Dudley and Carol Hird in Kent
The southeast corner of England is an interesting area in which to observe the comings and goings of Black-tailed Godwits. The proximity to French estuaries and position on flightlines between Iceland and Spain/Portugal add extra possibilities for godwit watchers. Many people have provided sightings from this area but Dudley and Carol Hird are the godwiteers par excellence.
On June 29th 2006 we sighted OR-W//W at Oare Marshes and reasoned that this must have been ringed for some scientific purpose and that we should check it out and report it. Thank goodness for the Internet in helping us to find the source and setting us on the path to over 5,000 colour ring combination sightings of a range of species, up to the end of 2015. As time went on we realised it was useful, even important, to understand the different schemes in use by ringers if we were to play our part in the study of migration.
Feeding godwits on the rising tide at Conyer, on the Swales Estuary, with Elmley on the far shore (Dudley Hird)
We are lucky, here in Kent, in having a beautiful estuarine system at Oare and Conyer on the Swale, Funton and the whole Motney Hill area on the Medway and the large Allhallows area on the Thames, which can all contain large numbers of waders throughout the year. Our main concern is with the Black-tailed Godwits, as Kent must be of major importance to them on passage and over-wintering. Oare is primarily a roost site (much harder to check for rings) while all our other sites are used for feeding (both legs in full view).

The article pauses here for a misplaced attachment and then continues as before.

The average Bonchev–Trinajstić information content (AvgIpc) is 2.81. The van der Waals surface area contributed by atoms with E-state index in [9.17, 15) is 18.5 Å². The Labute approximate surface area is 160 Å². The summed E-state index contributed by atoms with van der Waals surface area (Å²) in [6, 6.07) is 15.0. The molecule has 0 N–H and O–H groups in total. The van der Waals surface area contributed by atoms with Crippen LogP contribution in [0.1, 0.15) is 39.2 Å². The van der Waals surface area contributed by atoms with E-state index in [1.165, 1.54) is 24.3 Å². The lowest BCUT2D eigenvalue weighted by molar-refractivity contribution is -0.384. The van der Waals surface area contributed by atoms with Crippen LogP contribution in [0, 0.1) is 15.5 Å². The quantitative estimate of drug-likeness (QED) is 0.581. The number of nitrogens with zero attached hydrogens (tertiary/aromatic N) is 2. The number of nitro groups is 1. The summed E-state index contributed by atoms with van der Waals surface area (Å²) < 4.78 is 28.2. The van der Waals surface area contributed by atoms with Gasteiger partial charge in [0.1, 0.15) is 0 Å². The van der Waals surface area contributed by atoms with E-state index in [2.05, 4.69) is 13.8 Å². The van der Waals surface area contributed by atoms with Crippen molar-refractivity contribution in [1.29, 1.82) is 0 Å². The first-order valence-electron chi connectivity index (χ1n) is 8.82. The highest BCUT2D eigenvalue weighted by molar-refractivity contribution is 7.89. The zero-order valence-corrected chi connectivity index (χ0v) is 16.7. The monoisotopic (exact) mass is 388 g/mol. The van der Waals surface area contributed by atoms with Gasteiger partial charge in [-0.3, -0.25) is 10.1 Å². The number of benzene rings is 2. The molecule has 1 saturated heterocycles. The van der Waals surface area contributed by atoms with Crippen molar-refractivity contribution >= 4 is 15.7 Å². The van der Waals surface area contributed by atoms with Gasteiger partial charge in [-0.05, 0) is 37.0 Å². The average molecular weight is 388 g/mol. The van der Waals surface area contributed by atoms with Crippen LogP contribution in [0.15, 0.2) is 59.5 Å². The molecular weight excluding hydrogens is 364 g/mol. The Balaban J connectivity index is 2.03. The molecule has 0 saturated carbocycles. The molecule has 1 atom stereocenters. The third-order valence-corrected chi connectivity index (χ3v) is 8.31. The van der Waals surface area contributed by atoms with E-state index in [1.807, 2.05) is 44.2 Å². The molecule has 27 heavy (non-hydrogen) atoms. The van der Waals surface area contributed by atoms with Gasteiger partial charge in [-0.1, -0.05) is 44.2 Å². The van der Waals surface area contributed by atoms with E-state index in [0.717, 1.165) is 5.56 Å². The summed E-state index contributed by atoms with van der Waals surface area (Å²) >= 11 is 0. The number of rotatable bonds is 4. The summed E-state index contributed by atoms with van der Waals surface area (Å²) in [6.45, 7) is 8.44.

With the help of Pete Potts, godwits have been caught and colour-ringed by Swale Ringing Group in Kent; at Kingsnorth Power Station on the Medway estuary and on the Swale estuary at Harty. As a consequence of this, nearly 40% of our sightings are of Kent colour-ringed godwits. It is quite exciting in that they ring one day at Harty and we see them the next day at Oare.
Our total number of individual Black-tailed godwit sighting records cover 479 individual birds, which must mean our estuaries service a lot of godwits in total. In addition to the Kent-ringed birds, 23% have been ringed in Iceland, 10% in France and 10% on the Solent. We also have sightings of godwits from Norfolk, Lincolnshire, Suffolk, Devon, Scotland, Northern Ireland, Portugal, Spain and the Netherlands.
One very interesting godwit was Y8-WG sighted at Oare on July 16th 2012. This adult male was in active primary moult when ringed in Iceland on July 10th, just six days previously. He had flown nearly 2,000 km with only seven out of ten main primary flight feathers – an extraordinary feat of migration. He obviously came to no harm as we have seen this bird back in 2013, 2014 and 2015. We have never seen this bird on Spring passage and, to our knowledge, do not know where it winters or the route it takes back to Iceland. There’s still plenty to find out.